Tuesday, January 24, 2006

Script Vs Film: Bee Season

Following up on my post about the script for Brokeback Mountain, the ‘Script Vs Film’ heading seemed to suggest a regular strand for the blog so here’s the next session, a look at the script for Bee Season written by Naomi Foner (mum to Maggie & Jake Gyllenhaal and writer of Running on Empty, amongst others). An intelligent script and another character-driven story.

Here’s my logline: “A shy young girl wins the approval of her academic father when she reveals a talent for spelling bees but ironically, the family dynamic begins to fall apart because of the shift of focus and routine.”

And here are extracts of my evaluation. It seems I couldn’t critique this without mentioning key aspects of character and plot, so there are SPOILERS AHEAD and probably best avoided if you are planning to go see.

“…This has all the hallmarks of a discerning book adaptation yet one that doesn’t fully translate effectively to the big screen. It’s very much a character drama, where we see the effects and consequences of small choices within a family dynamic.

…This kind of concept and character study probably makes for absorbing and rewarding reading [in book form], hence its transition from book to screenplay. But while the screenplay does a great job of presenting the characters and developing their story, the plot doesn’t really suck you in with an appropriate pace or dramatic edge.

…Despite one or two visual flourishes – usually involving Eliza’s gift to visualise the words she has to spell – the film essentially works as a kitchen sink drama, an Ordinary People type story where we get to the heart of suburban family frustrations.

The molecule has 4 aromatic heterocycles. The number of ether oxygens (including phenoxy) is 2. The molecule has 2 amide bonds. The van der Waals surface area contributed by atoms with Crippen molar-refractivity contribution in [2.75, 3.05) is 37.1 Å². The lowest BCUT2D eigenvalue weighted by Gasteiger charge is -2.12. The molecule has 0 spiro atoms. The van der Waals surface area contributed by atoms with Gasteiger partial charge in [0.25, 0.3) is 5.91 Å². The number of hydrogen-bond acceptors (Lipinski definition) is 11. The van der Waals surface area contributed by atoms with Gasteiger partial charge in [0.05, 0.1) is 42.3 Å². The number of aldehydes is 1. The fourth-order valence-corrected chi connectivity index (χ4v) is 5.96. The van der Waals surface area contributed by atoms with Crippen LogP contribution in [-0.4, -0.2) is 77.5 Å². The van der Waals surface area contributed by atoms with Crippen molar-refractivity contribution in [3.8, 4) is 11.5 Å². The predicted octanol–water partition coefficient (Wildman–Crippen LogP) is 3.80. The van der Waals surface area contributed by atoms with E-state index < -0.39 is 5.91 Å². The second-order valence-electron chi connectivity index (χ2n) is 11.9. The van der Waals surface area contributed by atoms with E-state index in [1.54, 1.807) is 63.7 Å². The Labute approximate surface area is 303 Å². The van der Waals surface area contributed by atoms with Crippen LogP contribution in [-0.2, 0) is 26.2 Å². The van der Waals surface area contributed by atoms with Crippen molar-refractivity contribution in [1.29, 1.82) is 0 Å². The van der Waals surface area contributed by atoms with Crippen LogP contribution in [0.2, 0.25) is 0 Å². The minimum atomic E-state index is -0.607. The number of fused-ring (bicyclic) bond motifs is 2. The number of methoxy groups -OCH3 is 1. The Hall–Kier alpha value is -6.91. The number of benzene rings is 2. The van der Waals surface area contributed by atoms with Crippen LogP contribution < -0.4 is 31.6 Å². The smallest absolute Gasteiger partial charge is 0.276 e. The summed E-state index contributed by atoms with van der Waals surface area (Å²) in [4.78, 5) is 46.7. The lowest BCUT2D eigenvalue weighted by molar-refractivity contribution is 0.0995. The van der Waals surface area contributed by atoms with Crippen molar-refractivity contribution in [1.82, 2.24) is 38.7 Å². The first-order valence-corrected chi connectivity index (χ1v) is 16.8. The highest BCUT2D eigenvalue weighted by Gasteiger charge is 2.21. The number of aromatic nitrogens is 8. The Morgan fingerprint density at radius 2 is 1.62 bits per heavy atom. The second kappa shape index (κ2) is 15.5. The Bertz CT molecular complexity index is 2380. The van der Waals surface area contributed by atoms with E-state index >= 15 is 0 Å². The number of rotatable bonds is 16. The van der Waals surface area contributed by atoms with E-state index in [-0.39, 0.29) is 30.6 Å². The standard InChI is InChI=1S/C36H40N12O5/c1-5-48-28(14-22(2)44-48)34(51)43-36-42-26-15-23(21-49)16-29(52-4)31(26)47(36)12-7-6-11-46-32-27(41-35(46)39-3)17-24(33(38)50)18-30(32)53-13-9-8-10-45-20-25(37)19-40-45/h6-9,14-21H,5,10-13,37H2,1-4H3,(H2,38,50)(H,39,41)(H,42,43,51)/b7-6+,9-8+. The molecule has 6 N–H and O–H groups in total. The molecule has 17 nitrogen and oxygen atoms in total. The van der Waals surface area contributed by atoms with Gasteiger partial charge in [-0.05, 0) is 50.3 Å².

…However, the kitchen sink drama is treated at a steady and moderate level, and the film doesn’t raise the stakes or increase the pace to a satisfying degree.

…The script struggles a little here to give the supporting characters, and the reader, the relevant backstory and motivation regarding their personas. Although it is Eliza’s story, the narrative switches its point-of-view twice (to Miriam and to Aaron) to highlight their emotional reasons why they’re in the state they’re in.

…Eliza’s talent for spelling bees is thankfully not treated in a conventional or familiar manner and instead, the script ties in her gift with her father’s obsession with Jewish mysticism. This gives the plot an added hook and it gets very interesting when Eliza achieves a higher spiritual awareness through her spelling bee conquests.

…Unlike last year’s “Upside of Anger”, this lacks a suitable pace and much needed comic touches to lift the story’s appeal and potential. It’s an interesting film with a discerning story to tell but the characters and situation don’t quite do enough to earn a suitable recommendation.”

But what do I know? It’s got Juliette Binoche and Richard Gere. It’s directed by the guys who did The Deep End. The reviews have been mixed - Jonathan Ross in particular taking a scathing dislike - but it just goes to show: “scripts are supposed to be read, films are meant to be seen.” Not much help for us writers, we have to write the goddamn scripts in the first place, but it’s only once on celluloid can the true heart and form of our story be fully praised or loathed.

No comments: